Garbage dumping is out of hand in Chilliwack

Chilliwack town meeting to tackle trash dumping

A public meeting to tackle the "out of hand" dumping problem in Chilliwack is March 13 at Yarrow elementary at 6 p.m.

Illegal back country garbage dumping is really out of hand across Chilliwack.

That’s the assessment of Denny Chretien, a member of the B.C. Conservation Officer Service for the Fraser Valley zone.

With water levels coming up now with the approach of spring freshet, he doesn’t want to see a repeat of last April when a gutted and torched trailer was left on the shore of the Fraser River and almost washed downstream.

The sandbar was on prime fish habitat in one of the greatest wild salmon-producing rivers in the world, with back channels used for sturgeon rearing.

“It’s been a constant dilemma,” said Chretien. “Within that last year or two, we’ve been tasked with looking at it with an eye to build a new strategy and methods to prevent the illegal garbage dumping.”

A public meeting to tackle the topic of trash dumping in Chilliwack is set for March 13 at Yarrow elementary at 6 p.m.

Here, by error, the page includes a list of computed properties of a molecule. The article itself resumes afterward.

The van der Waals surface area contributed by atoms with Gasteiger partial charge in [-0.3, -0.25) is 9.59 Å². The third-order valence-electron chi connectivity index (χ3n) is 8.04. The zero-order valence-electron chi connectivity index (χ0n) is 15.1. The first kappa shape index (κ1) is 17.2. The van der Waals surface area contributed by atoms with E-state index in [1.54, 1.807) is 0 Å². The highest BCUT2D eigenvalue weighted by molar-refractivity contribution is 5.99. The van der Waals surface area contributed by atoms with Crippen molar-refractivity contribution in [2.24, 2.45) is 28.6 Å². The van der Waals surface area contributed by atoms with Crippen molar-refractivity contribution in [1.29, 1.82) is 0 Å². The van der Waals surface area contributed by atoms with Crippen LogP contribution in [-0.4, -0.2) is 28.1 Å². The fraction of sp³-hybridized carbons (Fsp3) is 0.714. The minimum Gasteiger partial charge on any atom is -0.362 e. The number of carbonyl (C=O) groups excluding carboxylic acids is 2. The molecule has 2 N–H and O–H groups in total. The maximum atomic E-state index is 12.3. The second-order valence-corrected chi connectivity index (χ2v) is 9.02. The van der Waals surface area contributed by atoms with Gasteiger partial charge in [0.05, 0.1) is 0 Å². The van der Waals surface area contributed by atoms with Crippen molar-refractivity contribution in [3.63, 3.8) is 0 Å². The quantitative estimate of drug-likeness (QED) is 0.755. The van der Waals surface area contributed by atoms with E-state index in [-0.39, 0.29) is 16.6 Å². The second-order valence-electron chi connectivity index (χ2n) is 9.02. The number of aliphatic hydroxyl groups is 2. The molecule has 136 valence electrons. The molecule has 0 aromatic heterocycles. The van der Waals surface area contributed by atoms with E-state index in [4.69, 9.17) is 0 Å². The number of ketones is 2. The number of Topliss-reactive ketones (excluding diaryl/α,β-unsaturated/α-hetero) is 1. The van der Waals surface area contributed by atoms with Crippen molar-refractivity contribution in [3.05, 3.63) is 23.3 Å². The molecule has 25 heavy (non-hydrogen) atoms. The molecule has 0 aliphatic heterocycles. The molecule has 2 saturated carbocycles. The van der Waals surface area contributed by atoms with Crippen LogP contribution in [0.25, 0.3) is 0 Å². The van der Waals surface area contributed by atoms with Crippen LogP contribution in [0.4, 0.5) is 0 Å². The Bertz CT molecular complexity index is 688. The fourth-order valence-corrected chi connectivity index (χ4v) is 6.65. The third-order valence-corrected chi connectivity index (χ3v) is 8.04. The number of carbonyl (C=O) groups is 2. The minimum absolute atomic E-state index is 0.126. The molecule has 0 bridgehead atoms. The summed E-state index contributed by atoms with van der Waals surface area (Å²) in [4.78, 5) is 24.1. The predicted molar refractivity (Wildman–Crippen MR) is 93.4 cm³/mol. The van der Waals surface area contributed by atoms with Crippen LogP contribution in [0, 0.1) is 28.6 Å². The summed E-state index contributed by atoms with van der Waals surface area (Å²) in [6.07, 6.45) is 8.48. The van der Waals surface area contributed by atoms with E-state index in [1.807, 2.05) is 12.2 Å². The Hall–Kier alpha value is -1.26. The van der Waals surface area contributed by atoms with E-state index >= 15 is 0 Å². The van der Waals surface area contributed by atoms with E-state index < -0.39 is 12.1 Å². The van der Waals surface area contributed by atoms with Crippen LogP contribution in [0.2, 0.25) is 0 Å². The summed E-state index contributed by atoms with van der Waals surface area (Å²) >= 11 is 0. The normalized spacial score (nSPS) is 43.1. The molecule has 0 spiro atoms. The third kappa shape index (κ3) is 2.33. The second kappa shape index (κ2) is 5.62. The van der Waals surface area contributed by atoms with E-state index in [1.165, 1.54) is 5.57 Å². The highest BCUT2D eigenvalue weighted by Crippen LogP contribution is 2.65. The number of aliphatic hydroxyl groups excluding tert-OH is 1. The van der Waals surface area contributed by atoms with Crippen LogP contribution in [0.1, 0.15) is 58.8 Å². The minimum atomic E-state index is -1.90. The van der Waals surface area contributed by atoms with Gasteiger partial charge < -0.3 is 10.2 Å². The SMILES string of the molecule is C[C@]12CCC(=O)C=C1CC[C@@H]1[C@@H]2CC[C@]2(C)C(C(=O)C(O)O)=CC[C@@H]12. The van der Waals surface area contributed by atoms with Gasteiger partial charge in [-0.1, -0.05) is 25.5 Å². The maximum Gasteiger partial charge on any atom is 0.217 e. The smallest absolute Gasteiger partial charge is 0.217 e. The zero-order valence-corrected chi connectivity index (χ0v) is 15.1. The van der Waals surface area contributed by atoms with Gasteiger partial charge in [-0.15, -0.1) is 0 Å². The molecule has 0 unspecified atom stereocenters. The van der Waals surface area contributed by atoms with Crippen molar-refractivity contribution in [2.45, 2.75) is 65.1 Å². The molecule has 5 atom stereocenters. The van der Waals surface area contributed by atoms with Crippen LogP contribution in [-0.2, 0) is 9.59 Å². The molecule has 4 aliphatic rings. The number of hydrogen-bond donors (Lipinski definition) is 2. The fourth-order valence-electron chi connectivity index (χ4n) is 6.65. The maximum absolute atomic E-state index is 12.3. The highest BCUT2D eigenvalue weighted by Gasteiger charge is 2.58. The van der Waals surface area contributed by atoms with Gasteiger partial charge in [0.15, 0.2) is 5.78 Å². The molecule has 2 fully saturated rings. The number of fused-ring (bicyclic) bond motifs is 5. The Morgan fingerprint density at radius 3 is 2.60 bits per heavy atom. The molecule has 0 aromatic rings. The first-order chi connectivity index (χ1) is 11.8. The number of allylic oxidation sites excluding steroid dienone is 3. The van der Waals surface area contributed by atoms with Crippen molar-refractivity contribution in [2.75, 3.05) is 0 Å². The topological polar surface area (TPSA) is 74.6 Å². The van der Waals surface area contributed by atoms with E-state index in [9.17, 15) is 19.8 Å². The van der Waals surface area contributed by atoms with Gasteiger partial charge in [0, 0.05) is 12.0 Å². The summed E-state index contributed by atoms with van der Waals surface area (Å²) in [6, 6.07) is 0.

The problem ranges from access points along the Fraser River, the Chilliwack/Vedder River, in the Chilliwack River Valley and on Vedder Mountain, to around the base of the Agassiz-Rosedale bridge.

“It’s also a personal thing for the Conservation Officer Service, as it speaks to the heart of what we do. We’re the back country cop and the policy agency meant to take care of this. Everywhere we go out here, we’re finding these places.”

There’s toxic trash and chemicals from suspected meth labs and grow-ops, mattresses, vehicle batteries, shotgun shells, camping equipment, old furniture and more.

“There’s tonnes and tonnes of this stuff.”

Introducing waste to the environment is an infraction under the provincial regulations.

“It’s taking away from the beauty of the area, and it can eventually trickle down and impact human health.”

There are volunteer cleanup groups hitting the worst spots regularly around Chilliwack, but still the garbage continues to be strewn repeatedly on vulnerable riparian zones and pristine habitat.

“This is a way to bolster that community effort.”

There are plans afoot to amp up surveillance and patrols.

They’re also urging more people to call the RAPP line at 1-877-952-7277 to report everything from pollution to poachers.

“We want the public to note licence plates and call this in.”

The meeting next Wednesday in Yarrow should raise awareness and interest among people interested in seeing an end to the destructive dumping.

Chretien said the plan is to show some slides, talk about the laws, what people can do about trash dumping and then open the floor for questions.

jfeinberg@theprogress.com

twitter.com/CHWKjourno

 

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